Hmmm...I hear they have good burgers there.
Then I passed Malaysia Kopitiam. Since I might be the only person who hasn't been there, I figured it was about time I tried it out. It was on Washingtonian's Cheap Eats last year, it gets very positive reviews from just about every food critic and gets very good word of mouth. Just a couple weeks ago, I was talking to a friend who said he went there and had a great meal. This was someone whose opinion in food I respect very much, so I figured I'd better try it.
Malaysia Kopitiam is on the the basement level, but it's hard to miss with the big sign above its door. Since it was 5:30, the restaurant was pretty empty. The only people there were one couple and what seemed to be a bunch of family members of the restaurant staff and owners. I recognized one of the owners from the pictures and articles hung on the wall out front. My first impression of the interior of the restaurant was that of one of the restaurants on the Food Network's Restaurant Makeover, before the makeover. It just goes to show that looks aren't everything.
I sat at a table by myself. The server handed me a menu...no, not a menu, a three-ring binder. The menu comes in two parts, the regular menu with the list of dishes and prices, and then a three-ring binder with the pictures of the dishes. I found this very convenient when ordering because the descriptions on the menu were not the best at explaining what the dishes are actually like.
This first trip, I wasn't so happy with my choice of appetizer. The roti canai, or flaky layered Indian bread with spicy Malaysian curry chicken, would've been great except for the rubbery chicken. The sauce was a wonderful hot-spicy blend and the bread couldn't have been better. I loved how buttery and flaky it was. A friend of mine later told me this was their favorite dish at Malaysian Kopitiam. I guess I just had a bad batch of chicken -- mine was fatty and over-cooked.
The spicy tamarind beef, on the other hand, was pretty good, but wasn't anything to write home about. Unlike the chicken, the beef was lean and tender. This beef was cooked for a long time, and had a consistency of the beef that I make in a slow cooker all day. I'd say that it was either brisket, hanger or skirt steak.
Out of the kindness of my heart, I ordered some takeout for Amy, and chose extremely unwisely for her entree. I think of all the dishes on the menu, I chose the most bland and unsatisfying of them all -- vegetarian stir-fried mix noodle. I'm not sure why, but I think I chose the dish that's on the menu for the unadventurous vegetarian diner who thinks they're a vegetarian, but doesn't want to try any "weird" vegetables because they're actually just a picky eater. Yeah, I'd say that about sums it up.
On the other hand, the appetizer that I chose for her made me want to return a second time. It was a little spring roll called a Po Pia. This was a thin crepe filled with jicama (pronounced hick-e-mah), lettuce, eggs, dried shrimp, and topped with a hoisin sauce. I'm not sure what it was that made these rolls so good, but I'm pretty sure it was the hoisin sauce. As I ate them back at our apartment I said to myself, "Well, if these are this good after sitting in these takeout containers for a half hour, then I've got to try these fresh in the restaurant!"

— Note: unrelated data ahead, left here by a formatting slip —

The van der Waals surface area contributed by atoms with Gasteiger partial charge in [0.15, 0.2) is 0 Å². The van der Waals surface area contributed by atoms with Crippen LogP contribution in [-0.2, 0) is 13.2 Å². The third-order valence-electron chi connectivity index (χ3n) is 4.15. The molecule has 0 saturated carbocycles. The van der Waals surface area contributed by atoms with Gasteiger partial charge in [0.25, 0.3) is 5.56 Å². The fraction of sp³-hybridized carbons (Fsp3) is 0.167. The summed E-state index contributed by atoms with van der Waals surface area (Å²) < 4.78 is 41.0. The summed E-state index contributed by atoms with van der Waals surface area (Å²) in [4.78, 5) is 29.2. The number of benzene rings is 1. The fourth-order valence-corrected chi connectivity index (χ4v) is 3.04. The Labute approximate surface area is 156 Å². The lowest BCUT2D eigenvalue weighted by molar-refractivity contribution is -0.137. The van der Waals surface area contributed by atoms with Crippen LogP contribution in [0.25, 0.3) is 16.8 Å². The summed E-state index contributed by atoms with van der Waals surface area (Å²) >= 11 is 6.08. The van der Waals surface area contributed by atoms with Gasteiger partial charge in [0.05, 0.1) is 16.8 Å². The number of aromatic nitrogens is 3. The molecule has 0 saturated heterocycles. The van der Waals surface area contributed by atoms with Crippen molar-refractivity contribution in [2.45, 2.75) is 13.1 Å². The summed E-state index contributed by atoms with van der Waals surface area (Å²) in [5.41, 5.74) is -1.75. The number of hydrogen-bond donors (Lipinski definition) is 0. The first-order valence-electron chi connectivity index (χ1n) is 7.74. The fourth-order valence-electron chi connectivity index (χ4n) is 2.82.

This is going to be another one of those reviews where I describe each dish I ate in detail...If you are short on time, you should stop reading now. :)
I returned a week later with Amy and Noah and had a great time with him there. Malaysia Kopitiam, I have to say, is very baby friendly. They have high chairs, the restaurant staff were very friendly to Noah, and the casual atmosphere makes me feel at ease having Noah there. Especially since Noah's been getting experimental with the volume of his voice lately.
My choices of dishes was better this visit. Maybe it was Amy's influence over the ordering, but we ordered some really incredible dishes. Of course we started with some of those incredible Po Pias which were sooo good -- fresh and hot unlike my first time eating them cold after takeout.
The raja chicken was an very similar to the General Tso's chicken that you find at every Chinese takeout joint. Somehow, the chicken seemed to have this double-fried chicken texture to it, almost like they'd fried the chicken without the breading really quick, dipped it in batter and fried it again. It'll be hard to get crappy MSG-y Chinese takeout ever again after eating this dish.
We also ordered some curry pork rib noodle. Imagine pork ribs so tender you could suck the meat right off the bone. Now add curry sauce and rice noodles.
Yeah, I want to go back too.
Both meals were under $40 after tip and this is with us ordering beer (Singhas to be exact.) I really wish I'd gone to Malaysia Kopitiam before now. Perhaps I'll head back there this weekend.
1827 M Street NW
Washington DC 20036
Mon - Thu: 11:30 am - 10:00 pm
Fri - Sat: 11:30 am - 11:00 pm
Sun: 12:00 noon to 10:00 pm
Dress Code: Casual
Parking: No Valet. If you time it right, there is a ton of parking that opens up on M street right around 6:30PM
Closest Metro: Dupont Circle or Farragut North
Reservations: Not Taken
Amy's Bathroom rating: Need for improvement. They were a little rundown, but hey, you're not going here for the ambiance.
Baby-Friendly Rating: 3 out of 4 diapers. A casual environment, friendly and accommodating wait staff make this place ideal for taking an infant to. Noah had a meltdown after about an hour and a half and no one even batted an eye. The rundown bathrooms mean there's NO place to change a diaper though.
Categories: Cheap Eats
, Dupont Circle
, Restaurant Reviews
Link To This Post